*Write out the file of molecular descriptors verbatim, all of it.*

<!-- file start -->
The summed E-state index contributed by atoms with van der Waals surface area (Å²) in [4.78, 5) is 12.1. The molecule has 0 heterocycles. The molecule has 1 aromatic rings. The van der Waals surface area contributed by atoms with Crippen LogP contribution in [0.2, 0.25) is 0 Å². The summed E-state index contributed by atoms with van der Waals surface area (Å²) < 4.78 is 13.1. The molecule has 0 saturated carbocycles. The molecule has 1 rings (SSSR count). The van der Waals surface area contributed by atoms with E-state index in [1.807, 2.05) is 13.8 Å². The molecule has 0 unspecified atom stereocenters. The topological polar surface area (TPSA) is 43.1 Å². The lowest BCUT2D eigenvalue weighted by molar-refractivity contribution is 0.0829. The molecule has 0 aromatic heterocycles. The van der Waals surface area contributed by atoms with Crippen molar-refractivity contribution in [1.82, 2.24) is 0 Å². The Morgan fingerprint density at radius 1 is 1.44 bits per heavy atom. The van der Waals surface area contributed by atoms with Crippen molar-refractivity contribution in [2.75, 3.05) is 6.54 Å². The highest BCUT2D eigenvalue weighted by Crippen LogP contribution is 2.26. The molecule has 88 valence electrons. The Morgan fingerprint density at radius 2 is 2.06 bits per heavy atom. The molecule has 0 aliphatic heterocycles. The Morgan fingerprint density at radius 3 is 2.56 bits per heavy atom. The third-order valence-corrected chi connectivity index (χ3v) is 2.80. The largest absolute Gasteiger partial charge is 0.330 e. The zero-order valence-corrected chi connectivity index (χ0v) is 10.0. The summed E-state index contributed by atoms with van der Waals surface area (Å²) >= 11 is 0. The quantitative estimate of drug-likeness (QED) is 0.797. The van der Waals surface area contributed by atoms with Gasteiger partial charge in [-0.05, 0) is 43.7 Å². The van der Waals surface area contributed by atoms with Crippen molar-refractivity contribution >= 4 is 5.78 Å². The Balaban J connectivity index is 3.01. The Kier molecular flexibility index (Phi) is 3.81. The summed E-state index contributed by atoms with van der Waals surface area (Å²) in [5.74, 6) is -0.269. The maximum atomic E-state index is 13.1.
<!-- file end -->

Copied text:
The summed E-state index contributed by atoms with van der Waals surface area (Å²) in [4.78, 5) is 12.1. The molecule has 0 heterocycles. The molecule has 1 aromatic rings. The van der Waals surface area contributed by atoms with Crippen LogP contribution in [0.2, 0.25) is 0 Å². The summed E-state index contributed by atoms with van der Waals surface area (Å²) < 4.78 is 13.1. The molecule has 0 saturated carbocycles. The molecule has 1 rings (SSSR count). The van der Waals surface area contributed by atoms with E-state index in [1.807, 2.05) is 13.8 Å². The molecule has 0 unspecified atom stereocenters. The topological polar surface area (TPSA) is 43.1 Å². The lowest BCUT2D eigenvalue weighted by molar-refractivity contribution is 0.0829. The molecule has 0 aromatic heterocycles. The van der Waals surface area contributed by atoms with Crippen molar-refractivity contribution in [1.82, 2.24) is 0 Å². The Morgan fingerprint density at radius 1 is 1.44 bits per heavy atom. The van der Waals surface area contributed by atoms with Crippen molar-refractivity contribution in [2.75, 3.05) is 6.54 Å². The highest BCUT2D eigenvalue weighted by Crippen LogP contribution is 2.26. The molecule has 88 valence electrons. The Morgan fingerprint density at radius 2 is 2.06 bits per heavy atom. The molecule has 0 aliphatic heterocycles. The Morgan fingerprint density at radius 3 is 2.56 bits per heavy atom. The third-order valence-corrected chi connectivity index (χ3v) is 2.80. The largest absolute Gasteiger partial charge is 0.330 e. The zero-order valence-corrected chi connectivity index (χ0v) is 10.0. The summed E-state index contributed by atoms with van der Waals surface area (Å²) >= 11 is 0. The quantitative estimate of drug-likeness (QED) is 0.797. The van der Waals surface area contributed by atoms with Gasteiger partial charge in [-0.05, 0) is 43.7 Å². The van der Waals surface area contributed by atoms with Crippen molar-refractivity contribution >= 4 is 5.78 Å². The Balaban J connectivity index is 3.01. The Kier molecular flexibility index (Phi) is 3.81. The summed E-state index contributed by atoms with van der Waals surface area (Å²) in [5.74, 6) is -0.269. The maximum atomic E-state index is 13.1.